CLAREMORE MOUND, BATTLE OF
The Battle of Claremore Mound occurred in October 1817, when Western Cherokee and their allies attacked the lightly defended village of Chief Claremore (Gra-mo'n or Arrow Going Home), leader of the Arkansas Band of Osage. During the assault, many Osage died on an adjacent knoll where they had fled for safety. The hill, known as Claremore Mound, is located north of Sageeyah near the south bank of the Verdigris River in Rogers County.
The bloodshed at Claremore Mound resulted from a long-standing struggle between the Osage and the Western Cherokee for control of present northeastern Oklahoma and northwestern Arkansas. The Arkansas Band of Osage (so called because of their proximity to the Arkansas River) had occupied Oklahoma's Three Forks area during the 1760s. Cherokee from east of the Mississippi began infiltrating the Arkansas River Valley soon thereafter. The Osage regarded the Cherokee as invaders. Osage efforts to defend their interests brought Cherokee retaliation, and vice versa. Approximately three thousand Cherokee resided in Arkansas by 1817, the same year in which the United States had guaranteed them land between the Arkansas and White rivers.
Early in 1817 Western Cherokee leaders invited the Eastern Cherokee to participate in a war against the Osage. Joined by Choctaw, Chickasaw, Delaware, and others, including whites, a fighting force of about seven hundred assembled at the Cherokee agency near present Russellville, Arkansas. The attack occurred when Chief Claremore and the majority of his people were hunting bison on the plains. Women, children, and elderly men occupied the village when it was attacked. Roughly eighty Osage were killed, including sixty-nine women and children. An additional one hundred were captured and the village was burned. Only one attacker died, and several were wounded.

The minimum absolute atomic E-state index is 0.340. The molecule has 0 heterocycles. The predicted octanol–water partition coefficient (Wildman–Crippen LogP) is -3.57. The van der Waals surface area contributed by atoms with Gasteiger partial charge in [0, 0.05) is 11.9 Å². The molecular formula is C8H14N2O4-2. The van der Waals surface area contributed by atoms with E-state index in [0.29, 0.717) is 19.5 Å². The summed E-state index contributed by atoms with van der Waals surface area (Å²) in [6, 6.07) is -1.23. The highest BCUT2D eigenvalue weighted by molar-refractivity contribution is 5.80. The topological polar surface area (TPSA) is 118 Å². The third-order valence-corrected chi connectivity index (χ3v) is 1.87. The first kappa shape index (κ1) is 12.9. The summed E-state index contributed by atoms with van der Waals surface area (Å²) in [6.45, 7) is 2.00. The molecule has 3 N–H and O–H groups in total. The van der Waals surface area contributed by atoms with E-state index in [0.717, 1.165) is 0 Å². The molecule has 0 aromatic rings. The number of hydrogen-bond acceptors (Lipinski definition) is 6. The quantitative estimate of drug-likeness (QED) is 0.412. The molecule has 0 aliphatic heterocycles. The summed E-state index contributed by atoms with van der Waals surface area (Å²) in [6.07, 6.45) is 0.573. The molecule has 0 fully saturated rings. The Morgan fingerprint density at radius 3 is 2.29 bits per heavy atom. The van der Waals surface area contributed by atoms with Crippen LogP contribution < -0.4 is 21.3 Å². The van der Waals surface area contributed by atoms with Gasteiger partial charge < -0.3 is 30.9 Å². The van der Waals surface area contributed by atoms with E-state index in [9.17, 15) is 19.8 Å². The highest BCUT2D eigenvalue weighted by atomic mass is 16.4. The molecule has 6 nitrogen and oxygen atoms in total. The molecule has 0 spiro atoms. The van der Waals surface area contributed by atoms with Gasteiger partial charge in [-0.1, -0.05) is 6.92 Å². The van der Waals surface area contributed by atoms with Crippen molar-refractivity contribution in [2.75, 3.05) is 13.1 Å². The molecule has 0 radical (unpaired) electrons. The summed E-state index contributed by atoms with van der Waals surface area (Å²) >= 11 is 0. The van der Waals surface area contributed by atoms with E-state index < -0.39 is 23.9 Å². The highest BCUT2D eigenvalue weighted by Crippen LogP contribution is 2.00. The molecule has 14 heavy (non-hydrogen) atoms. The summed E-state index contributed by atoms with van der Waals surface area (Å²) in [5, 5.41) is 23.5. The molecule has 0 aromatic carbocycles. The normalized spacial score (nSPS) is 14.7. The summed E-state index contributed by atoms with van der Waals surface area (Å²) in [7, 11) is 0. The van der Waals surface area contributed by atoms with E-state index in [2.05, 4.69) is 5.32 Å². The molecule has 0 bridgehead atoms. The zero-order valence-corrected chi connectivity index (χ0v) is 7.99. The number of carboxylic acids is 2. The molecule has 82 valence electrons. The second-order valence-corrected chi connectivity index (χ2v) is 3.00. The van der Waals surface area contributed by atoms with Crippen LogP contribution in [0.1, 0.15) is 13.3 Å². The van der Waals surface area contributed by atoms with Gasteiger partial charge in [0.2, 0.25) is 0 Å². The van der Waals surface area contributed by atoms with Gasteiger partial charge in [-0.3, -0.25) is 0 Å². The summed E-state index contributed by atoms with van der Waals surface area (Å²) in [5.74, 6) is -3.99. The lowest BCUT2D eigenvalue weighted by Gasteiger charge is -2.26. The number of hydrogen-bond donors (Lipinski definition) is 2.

Despite the establishment of Fort Smith in December 1817 and Fort Gibson in spring 1824, Osage-Cherokee hostilities continued. The Claremore band refused to comply with an 1825 treaty in which the Osage ceded their claims to northeastern Oklahoma. They continued to dwell near the Three Forks until 1839, when they removed to the Osage reservation in Kansas.
BIBLIOGRAPHY: Brad Agnew, Fort Gibson: Terminal on the Trail of Tears (Norman: University of Oklahoma Press, 1980). Louis F. Burns, A History of the Osage People (Fallbrook, Calif.: Ciga Press, 1989). Grant Foreman, Indians and Pioneers: The Story of the American Southwest Before 1830 (New Haven, Conn.: Yale University Press, 1930). John Joseph Mathews, The Osages: Children of the Middle Waters (Norman: University of Oklahoma Press, 1961). Willard H. Rollings, The Osage: An Ethnohistorical Study of Hegemony on the Prairie-Plains (Columbia: University of Missouri Press, 1992).
Jon D. May
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